“They are producing content like any other content creator. It’s to get clicks, it’s to engage. “
– Rutgers associate professor Sarah Esther Lageson on law enforcement Facebook pages
Even some law enforcement officials have acknowledged the damage caused by the mugshots leaked online. A spokesperson for the Harris County Sheriff’s Office praised the Houston Chronicle for eliminating mugshot galleries. The San Francisco Police Department announced in 2020 it would no longer release mugshots without an immediate public safety reason. The following year, California state legislators limited law enforcement posted mugshots on social media for people arrested on non-violent charges.
But across the country, cops continue to post mugshots of the arrests they make to promote their work, at the expense of those charged but not convicted of a crime. The Lee County Sheriff’s Office in Florida regularly posts mugshots with salacious captions on its Facebook page, where it has 205,000 followers. The sheriff’s office refers to the people he arrests as “thugs” and “criminals”. The captions are written in a way that suggests the goal is to make mugshots go viral. The posts describe the alleged crimes in theatrical detail and include hashtags and jokes about the defendants, including a reference to a man arrested over Christmas as a “Grinch”.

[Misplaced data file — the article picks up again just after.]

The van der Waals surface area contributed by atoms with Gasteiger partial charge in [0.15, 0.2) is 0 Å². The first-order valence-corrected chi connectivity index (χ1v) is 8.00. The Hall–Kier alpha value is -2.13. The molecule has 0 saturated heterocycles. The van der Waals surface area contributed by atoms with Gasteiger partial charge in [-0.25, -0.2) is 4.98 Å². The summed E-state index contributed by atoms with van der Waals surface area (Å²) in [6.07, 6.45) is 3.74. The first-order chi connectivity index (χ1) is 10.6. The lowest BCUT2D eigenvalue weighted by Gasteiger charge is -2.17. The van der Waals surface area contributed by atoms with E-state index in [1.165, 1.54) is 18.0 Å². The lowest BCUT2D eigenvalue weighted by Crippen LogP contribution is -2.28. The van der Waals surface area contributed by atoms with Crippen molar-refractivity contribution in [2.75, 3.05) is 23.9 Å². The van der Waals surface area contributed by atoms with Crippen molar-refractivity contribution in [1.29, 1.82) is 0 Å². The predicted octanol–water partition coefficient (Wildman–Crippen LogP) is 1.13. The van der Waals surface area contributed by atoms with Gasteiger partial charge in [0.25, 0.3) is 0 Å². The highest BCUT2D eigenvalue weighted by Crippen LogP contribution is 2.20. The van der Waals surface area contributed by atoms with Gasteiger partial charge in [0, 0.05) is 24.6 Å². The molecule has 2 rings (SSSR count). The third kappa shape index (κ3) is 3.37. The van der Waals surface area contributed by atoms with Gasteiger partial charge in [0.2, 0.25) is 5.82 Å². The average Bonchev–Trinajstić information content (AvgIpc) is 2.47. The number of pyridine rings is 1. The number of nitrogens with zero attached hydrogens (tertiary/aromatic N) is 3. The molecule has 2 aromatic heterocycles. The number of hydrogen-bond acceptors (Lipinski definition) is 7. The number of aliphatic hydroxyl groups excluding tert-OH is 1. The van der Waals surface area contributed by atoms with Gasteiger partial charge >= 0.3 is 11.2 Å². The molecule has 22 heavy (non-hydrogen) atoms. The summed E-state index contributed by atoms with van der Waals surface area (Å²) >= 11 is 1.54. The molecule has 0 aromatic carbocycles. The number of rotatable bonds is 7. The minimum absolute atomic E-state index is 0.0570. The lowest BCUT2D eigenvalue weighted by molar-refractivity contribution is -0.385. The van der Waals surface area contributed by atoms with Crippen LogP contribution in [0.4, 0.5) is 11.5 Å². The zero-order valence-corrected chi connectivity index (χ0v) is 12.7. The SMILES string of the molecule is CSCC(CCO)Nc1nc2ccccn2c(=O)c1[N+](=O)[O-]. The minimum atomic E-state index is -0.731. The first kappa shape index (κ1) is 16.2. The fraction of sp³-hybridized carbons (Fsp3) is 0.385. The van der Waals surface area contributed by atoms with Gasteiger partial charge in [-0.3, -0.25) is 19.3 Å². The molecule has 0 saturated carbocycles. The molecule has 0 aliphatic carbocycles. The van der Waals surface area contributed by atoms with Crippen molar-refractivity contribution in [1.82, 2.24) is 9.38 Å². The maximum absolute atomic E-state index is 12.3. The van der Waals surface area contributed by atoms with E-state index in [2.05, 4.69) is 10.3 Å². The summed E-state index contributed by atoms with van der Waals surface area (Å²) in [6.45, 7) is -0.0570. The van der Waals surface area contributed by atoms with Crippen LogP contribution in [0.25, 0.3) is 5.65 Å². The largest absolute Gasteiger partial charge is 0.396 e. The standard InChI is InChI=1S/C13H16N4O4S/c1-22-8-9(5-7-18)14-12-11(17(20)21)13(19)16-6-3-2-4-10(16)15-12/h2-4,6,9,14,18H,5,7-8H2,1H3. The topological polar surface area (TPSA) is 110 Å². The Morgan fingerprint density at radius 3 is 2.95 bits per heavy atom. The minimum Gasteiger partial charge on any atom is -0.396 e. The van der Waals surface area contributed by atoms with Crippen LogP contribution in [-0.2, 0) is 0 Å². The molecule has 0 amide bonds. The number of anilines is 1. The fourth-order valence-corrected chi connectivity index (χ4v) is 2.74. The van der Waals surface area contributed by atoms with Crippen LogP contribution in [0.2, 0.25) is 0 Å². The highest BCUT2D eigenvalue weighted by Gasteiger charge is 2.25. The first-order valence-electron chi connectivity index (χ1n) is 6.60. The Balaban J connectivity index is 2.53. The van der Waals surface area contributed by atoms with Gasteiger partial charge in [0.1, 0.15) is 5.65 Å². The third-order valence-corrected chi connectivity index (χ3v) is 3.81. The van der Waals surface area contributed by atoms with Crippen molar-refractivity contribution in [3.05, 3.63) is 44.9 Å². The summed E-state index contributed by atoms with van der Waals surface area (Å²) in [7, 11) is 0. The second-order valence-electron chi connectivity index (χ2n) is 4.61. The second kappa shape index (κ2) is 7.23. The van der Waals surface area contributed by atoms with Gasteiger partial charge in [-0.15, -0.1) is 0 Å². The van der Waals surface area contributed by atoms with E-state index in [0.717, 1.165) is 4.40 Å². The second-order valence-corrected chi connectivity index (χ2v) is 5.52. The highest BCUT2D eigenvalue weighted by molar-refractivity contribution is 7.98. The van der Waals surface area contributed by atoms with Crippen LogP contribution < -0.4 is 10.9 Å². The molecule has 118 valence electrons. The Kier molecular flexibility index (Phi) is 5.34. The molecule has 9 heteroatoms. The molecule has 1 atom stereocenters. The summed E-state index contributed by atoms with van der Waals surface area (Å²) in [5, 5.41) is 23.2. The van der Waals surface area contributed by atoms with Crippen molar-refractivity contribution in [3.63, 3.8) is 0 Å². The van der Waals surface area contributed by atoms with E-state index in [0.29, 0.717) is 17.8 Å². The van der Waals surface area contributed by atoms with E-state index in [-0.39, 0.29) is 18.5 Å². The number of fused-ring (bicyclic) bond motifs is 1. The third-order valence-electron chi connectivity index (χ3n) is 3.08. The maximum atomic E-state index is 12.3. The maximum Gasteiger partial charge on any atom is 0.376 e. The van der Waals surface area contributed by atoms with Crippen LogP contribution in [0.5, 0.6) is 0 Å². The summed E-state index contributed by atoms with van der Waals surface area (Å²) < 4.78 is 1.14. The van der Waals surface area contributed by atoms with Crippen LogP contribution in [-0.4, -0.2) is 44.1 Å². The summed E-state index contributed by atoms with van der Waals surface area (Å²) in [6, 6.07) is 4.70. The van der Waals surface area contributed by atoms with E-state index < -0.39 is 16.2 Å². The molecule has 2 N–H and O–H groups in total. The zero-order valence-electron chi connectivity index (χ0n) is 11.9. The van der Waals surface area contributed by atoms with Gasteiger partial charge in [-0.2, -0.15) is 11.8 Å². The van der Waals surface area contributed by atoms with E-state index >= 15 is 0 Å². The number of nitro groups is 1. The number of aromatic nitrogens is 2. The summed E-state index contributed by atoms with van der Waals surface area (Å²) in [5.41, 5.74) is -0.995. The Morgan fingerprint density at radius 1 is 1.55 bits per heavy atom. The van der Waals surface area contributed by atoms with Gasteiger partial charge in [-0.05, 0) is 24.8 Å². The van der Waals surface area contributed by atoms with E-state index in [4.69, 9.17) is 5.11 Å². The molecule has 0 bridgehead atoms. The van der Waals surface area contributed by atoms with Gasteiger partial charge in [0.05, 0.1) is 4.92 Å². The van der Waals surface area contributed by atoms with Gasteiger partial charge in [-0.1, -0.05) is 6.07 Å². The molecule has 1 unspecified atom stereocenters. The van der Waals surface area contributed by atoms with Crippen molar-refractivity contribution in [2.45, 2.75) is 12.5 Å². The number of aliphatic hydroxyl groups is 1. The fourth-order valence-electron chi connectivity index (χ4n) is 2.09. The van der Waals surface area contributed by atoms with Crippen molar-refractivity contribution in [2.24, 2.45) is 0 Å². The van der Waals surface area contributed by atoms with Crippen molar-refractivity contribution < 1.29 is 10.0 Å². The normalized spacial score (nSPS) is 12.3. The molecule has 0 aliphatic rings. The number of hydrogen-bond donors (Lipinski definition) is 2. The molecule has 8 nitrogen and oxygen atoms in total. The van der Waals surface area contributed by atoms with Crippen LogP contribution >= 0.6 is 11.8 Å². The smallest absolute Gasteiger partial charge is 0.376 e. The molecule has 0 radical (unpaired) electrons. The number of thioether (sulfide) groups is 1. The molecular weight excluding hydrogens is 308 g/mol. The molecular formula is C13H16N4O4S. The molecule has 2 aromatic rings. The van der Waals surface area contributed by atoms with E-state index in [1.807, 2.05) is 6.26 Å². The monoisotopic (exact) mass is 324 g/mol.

Facebook users often respond by praising law enforcement and thanking them for keeping their community safe, even in cases where it is not clear that the arrested individual posed a major threat.